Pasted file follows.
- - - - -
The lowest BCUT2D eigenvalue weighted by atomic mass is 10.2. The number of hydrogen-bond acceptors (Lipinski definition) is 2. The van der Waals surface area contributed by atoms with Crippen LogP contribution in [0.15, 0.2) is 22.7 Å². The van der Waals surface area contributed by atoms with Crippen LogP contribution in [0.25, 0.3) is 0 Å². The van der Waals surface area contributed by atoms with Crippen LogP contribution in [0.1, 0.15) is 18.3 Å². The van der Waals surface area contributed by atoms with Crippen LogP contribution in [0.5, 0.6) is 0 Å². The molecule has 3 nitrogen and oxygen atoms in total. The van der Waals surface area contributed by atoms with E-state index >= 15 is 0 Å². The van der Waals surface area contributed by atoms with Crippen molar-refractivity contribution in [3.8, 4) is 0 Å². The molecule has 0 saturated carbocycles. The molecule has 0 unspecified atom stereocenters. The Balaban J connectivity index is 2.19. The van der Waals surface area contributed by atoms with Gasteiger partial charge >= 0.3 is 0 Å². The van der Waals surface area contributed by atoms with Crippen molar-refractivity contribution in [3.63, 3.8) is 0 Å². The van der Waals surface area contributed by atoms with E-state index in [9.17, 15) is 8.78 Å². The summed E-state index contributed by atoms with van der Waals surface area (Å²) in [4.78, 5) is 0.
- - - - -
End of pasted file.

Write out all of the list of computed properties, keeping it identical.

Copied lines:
The lowest BCUT2D eigenvalue weighted by atomic mass is 10.2. The number of hydrogen-bond acceptors (Lipinski definition) is 2. The van der Waals surface area contributed by atoms with Crippen LogP contribution in [0.15, 0.2) is 22.7 Å². The van der Waals surface area contributed by atoms with Crippen LogP contribution in [0.25, 0.3) is 0 Å². The van der Waals surface area contributed by atoms with Crippen LogP contribution in [0.1, 0.15) is 18.3 Å². The van der Waals surface area contributed by atoms with Crippen LogP contribution in [0.5, 0.6) is 0 Å². The molecule has 3 nitrogen and oxygen atoms in total. The van der Waals surface area contributed by atoms with E-state index >= 15 is 0 Å². The van der Waals surface area contributed by atoms with Crippen molar-refractivity contribution in [3.8, 4) is 0 Å². The molecule has 0 saturated carbocycles. The molecule has 0 unspecified atom stereocenters. The Balaban J connectivity index is 2.19. The van der Waals surface area contributed by atoms with Gasteiger partial charge >= 0.3 is 0 Å². The van der Waals surface area contributed by atoms with Crippen molar-refractivity contribution in [3.63, 3.8) is 0 Å². The van der Waals surface area contributed by atoms with E-state index in [9.17, 15) is 8.78 Å². The summed E-state index contributed by atoms with van der Waals surface area (Å²) in [4.78, 5) is 0.